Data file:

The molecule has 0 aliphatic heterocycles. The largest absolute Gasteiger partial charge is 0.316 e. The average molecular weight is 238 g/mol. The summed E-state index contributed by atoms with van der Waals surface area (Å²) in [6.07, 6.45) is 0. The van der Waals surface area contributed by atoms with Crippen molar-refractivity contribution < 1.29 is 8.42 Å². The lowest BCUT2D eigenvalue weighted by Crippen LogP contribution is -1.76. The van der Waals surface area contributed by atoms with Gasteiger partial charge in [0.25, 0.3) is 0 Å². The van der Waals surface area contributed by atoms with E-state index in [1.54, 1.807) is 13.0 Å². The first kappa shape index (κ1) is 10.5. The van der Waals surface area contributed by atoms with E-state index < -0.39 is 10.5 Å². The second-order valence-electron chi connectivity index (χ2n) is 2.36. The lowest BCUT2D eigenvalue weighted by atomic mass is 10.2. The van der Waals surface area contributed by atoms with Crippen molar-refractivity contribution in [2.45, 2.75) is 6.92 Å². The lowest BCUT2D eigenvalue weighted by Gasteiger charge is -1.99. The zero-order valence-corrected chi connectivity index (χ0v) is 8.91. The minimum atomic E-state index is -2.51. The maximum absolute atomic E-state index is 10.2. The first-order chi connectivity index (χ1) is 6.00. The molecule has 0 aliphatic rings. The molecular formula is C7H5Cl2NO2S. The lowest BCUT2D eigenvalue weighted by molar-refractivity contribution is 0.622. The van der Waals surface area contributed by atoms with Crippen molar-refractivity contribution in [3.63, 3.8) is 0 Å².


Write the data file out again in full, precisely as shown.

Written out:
The molecule has 0 aliphatic heterocycles. The largest absolute Gasteiger partial charge is 0.316 e. The average molecular weight is 238 g/mol. The summed E-state index contributed by atoms with van der Waals surface area (Å²) in [6.07, 6.45) is 0. The van der Waals surface area contributed by atoms with Crippen molar-refractivity contribution < 1.29 is 8.42 Å². The lowest BCUT2D eigenvalue weighted by Crippen LogP contribution is -1.76. The van der Waals surface area contributed by atoms with Gasteiger partial charge in [0.25, 0.3) is 0 Å². The van der Waals surface area contributed by atoms with E-state index in [1.54, 1.807) is 13.0 Å². The first kappa shape index (κ1) is 10.5. The van der Waals surface area contributed by atoms with E-state index < -0.39 is 10.5 Å². The second-order valence-electron chi connectivity index (χ2n) is 2.36. The lowest BCUT2D eigenvalue weighted by atomic mass is 10.2. The van der Waals surface area contributed by atoms with Crippen molar-refractivity contribution in [2.45, 2.75) is 6.92 Å². The lowest BCUT2D eigenvalue weighted by Gasteiger charge is -1.99. The zero-order valence-corrected chi connectivity index (χ0v) is 8.91. The minimum atomic E-state index is -2.51. The maximum absolute atomic E-state index is 10.2. The first-order chi connectivity index (χ1) is 6.00. The molecule has 0 aliphatic rings. The molecular formula is C7H5Cl2NO2S. The lowest BCUT2D eigenvalue weighted by molar-refractivity contribution is 0.622. The van der Waals surface area contributed by atoms with Crippen molar-refractivity contribution in [3.63, 3.8) is 0 Å².